The ‘far future’ is not just the far future

It’s a widely held be­lief in the ex­is­ten­tial risk re­duc­tion com­mu­nity that we are likely to see a great tech­nolog­i­cal trans­for­ma­tion in the next 50 years [1]. A tech­nolog­i­cal trans­for­ma­tion will ei­ther cause flour­ish­ing, ex­is­ten­tial catas­tro­phe, or other forms of large change for hu­man­ity. The next 50 years will mat­ter di­rectly for most cur­rently liv­ing peo­ple. Ex­is­ten­tial risk re­duc­tion and han­dling the tech­nolog­i­cal trans­for­ma­tion are there­fore not just ques­tions of the ‘far fu­ture’ or the ‘long-term’; it is also a ‘near-term’ con­cern.

The far fu­ture, the long term, and as­tro­nom­i­cal waste

Often in EA, the im­por­tance of the ‘far fu­ture’ is used to mo­ti­vate ex­is­ten­tial risk re­duc­tion and other long-term ori­ented work such as AI safety. ‘Long term’ in it­self is used even more com­monly, and while it is more am­bigu­ous, it of­ten car­ries or con­tains the same mean­ing as ‘far fu­ture’. Here are some ex­am­ples: In­fluenc­ing the Far Fu­ture, The Im­por­tance of the Far Fu­ture, As­sump­tions About the Far Fu­ture and Cause Pri­or­ity, The Long Term Fu­ture, Longter­mism.

‘The im­por­tance of the far fu­ture’ ar­gu­ment builds on the pos­tu­late that there are many pos­si­ble good lives in the fu­ture, many more than cur­rently ex­ist. This long-term fu­ture can stretch hun­dreds, thou­sands, or billions of years or even fur­ther into the fu­ture. Nick Bostrom’s Astro­nom­i­cal Waste makes a com­pel­ling pre­sen­ta­tion of the ar­gu­ment:

Given these es­ti­mates, it fol­lows that the po­ten­tial for ap­prox­i­mately 10^38 hu­man lives is lost ev­ery cen­tury that coloniza­tion of our lo­cal su­per­cluster is de­layed; or equiv­a­lently, about 10^29 po­ten­tial hu­man lives per sec­ond.

The ex­is­ten­tial risk re­duc­tion po­si­tion is not pred­i­cated on as­tro­nom­i­cal waste

How­ever, while as­tro­nom­i­cal waste is a very im­por­tant ar­gu­ment, strong state­ments of its type are not nec­es­sary to take the ex­is­ten­tial risk po­si­tion. The vast ma­jor­ity of work in ex­is­ten­tial risk re­duc­tion is based on the plau­si­bil­ity that we’ll see tech­nolog­i­cally driven events of im­mense im­pact on hu­man­ity, a tech­nolog­i­cal trans­for­ma­tion, oc­cur within the next 50 years. Cur­rently liv­ing peo­ple and our chil­dren and grand­chil­dren would be dras­ti­cally af­fected by such a tech­nolog­i­cal trans­for­ma­tion[2].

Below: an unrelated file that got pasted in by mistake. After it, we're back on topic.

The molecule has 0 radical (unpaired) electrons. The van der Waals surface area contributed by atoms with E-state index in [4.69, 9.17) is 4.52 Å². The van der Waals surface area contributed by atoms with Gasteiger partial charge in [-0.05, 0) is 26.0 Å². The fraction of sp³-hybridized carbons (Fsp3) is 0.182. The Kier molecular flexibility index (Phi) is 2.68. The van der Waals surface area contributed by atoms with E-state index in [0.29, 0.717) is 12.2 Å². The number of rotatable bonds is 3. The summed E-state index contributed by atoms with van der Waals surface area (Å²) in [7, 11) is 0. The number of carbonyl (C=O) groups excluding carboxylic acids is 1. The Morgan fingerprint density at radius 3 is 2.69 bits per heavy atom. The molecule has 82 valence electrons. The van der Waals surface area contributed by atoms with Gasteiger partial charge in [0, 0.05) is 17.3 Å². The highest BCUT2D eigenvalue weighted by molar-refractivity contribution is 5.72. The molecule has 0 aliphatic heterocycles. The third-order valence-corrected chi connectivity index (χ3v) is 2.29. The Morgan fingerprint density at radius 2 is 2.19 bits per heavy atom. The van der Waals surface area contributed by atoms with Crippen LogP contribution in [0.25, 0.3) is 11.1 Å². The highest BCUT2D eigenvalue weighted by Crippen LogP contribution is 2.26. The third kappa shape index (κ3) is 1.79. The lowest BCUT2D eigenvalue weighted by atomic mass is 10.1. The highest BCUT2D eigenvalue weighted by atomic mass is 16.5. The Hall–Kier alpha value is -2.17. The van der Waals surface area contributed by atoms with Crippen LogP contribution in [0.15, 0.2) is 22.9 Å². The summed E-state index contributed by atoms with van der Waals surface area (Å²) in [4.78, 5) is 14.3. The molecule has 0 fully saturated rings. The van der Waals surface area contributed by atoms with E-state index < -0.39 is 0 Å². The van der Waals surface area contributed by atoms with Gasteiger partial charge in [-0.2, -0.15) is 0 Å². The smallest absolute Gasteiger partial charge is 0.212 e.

Similarly, Bostrom, in his as­tro­nom­i­cal waste es­say, ar­gues that even with a ‘per­son-af­fect­ing util­i­tar­ian’ view, re­duc­ing ex­is­ten­tial risk is a pri­or­ity:

Now, if these as­sump­tions are made, what fol­lows about how a per­son-af­fect­ing util­i­tar­ian should act? Clearly, avoid­ing ex­is­ten­tial calamities is im­por­tant, not just be­cause it would trun­cate the nat­u­ral lifes­pan of six billion or so peo­ple, but also – and given the as­sump­tions this is an even weightier con­sid­er­a­tion – be­cause it would ex­tin­guish the chance that cur­rent peo­ple have of reap­ing the enor­mous benefits of even­tual coloniza­tion.

The ‘far fu­ture’ is the ‘fu­ture’

The ar­gu­ments about the value of fu­ture lives and the pos­si­ble as­tro­nom­i­cal value of the fu­ture of hu­man­ity are very im­por­tant. But our work in ex­is­ten­tial risk re­duc­tion is meant to help fu­ture, near-fu­ture, and cur­rently ex­ist­ing peo­ple. Dist­in­guish­ing be­tween these mostly doesn’t seem to be de­ci­sion-rele­vant if a tech­nolog­i­cal trans­for­ma­tion is likely to hap­pen within the next 50 years. And speak­ing of ex­is­ten­tial risk re­duc­tion and flour­ish­ing in terms of the ‘far fu­ture’ too of­ten seems like it’s likely to make peo­ple fo­cus overly much on the gen­eral difficul­ties of imag­in­ing af­fect­ing that far fu­ture.

I pro­pose we avoid call­ing what we are do­ing ‘far fu­ture’ work (or other similar terms), ex­cept­ing cases where we think it will al­most only af­fect events oc­cur­ring be­yond the next 50 years. So what should we say in­stead? The fates of cur­rently liv­ing peo­ple, near-term fu­ture liv­ing peo­ple, and long-term fu­ture liv­ing peo­ple are all a ques­tion of the ‘fu­ture’. Per­haps we should just call it ‘fu­ture’ ori­ented work.


  1. When does the ex­is­ten­tial risk re­duc­tion com­mu­nity think we may see a tech­nolog­i­cal trans­for­ma­tion? In the Walsh 2017 sur­vey, the me­dian es­ti­mate of AI ex­perts was that there’s a 50% chance we will have hu­man level AI by 2061. My as­sess­ment is that peo­ple in the ex­is­ten­tial risk re­duc­tion com­mu­nity have similar views to the AI ex­perts. I’m not aware of any di­rect sur­veys in the com­mu­nity. Peo­ple in AI safety ap­pear to gen­er­ally have shorter timelines than the AI ex­perts pol­led. Paul Chris­ti­ano: “hu­man la­bor be­ing ob­so­lete… within 20 years is some­thing within the bal­l­park of 35% … I think com­pared to the com­mu­nity of peo­ple who think about this a lot, I’m more some­where in, I’m still on the mid­dle of the dis­tri­bu­tion”. ↩︎

  2. Who will be al­ive in 20 or 50 years? Likely you, and likely your chil­dren and grand­chil­dren. The me­dian age in the world is cur­rently 29.6 years. World life ex­pec­tancy at birth is 72.2 years, US life ex­pec­tancy is 78 years, and Canada is 82 years. Even with­out fur­ther life span im­prove­ments, the av­er­age cur­rently liv­ing per­son will be al­ive 40 years from now. Im­prov­ing medicine globally will push coun­tries closer to the level of Canada in the next few decades. Stan­dard medicine doesn’t seem likely to lead to a great differ­ence be­yond that. How­ever, di­rect ag­ing pre­ven­tion or re­ver­sal in­ter­ven­tions such as senolyt­ics could cause a phase change in life ex­pec­tancy by adding decades. In­ter­ven­tions of this form may hit the mar­ket in the next few decades. ↩︎